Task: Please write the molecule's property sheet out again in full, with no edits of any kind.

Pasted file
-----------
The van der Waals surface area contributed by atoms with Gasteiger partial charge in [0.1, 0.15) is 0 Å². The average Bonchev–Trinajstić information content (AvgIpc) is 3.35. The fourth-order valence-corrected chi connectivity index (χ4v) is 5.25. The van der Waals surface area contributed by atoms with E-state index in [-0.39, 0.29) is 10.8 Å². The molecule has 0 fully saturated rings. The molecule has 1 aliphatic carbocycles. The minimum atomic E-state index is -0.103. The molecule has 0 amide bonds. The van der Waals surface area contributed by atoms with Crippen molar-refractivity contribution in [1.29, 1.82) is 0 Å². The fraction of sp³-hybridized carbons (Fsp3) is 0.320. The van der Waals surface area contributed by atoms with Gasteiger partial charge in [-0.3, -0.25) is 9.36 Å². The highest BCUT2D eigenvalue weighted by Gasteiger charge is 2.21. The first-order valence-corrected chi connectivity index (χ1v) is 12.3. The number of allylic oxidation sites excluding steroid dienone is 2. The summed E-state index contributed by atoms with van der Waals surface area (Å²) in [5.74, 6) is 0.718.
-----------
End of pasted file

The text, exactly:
The van der Waals surface area contributed by atoms with Gasteiger partial charge in [0.1, 0.15) is 0 Å². The average Bonchev–Trinajstić information content (AvgIpc) is 3.35. The fourth-order valence-corrected chi connectivity index (χ4v) is 5.25. The van der Waals surface area contributed by atoms with E-state index in [-0.39, 0.29) is 10.8 Å². The molecule has 0 fully saturated rings. The molecule has 1 aliphatic carbocycles. The minimum atomic E-state index is -0.103. The molecule has 0 amide bonds. The van der Waals surface area contributed by atoms with Crippen molar-refractivity contribution in [1.29, 1.82) is 0 Å². The fraction of sp³-hybridized carbons (Fsp3) is 0.320. The van der Waals surface area contributed by atoms with Gasteiger partial charge in [-0.3, -0.25) is 9.36 Å². The highest BCUT2D eigenvalue weighted by Gasteiger charge is 2.21. The first-order valence-corrected chi connectivity index (χ1v) is 12.3. The number of allylic oxidation sites excluding steroid dienone is 2. The summed E-state index contributed by atoms with van der Waals surface area (Å²) in [5.74, 6) is 0.718.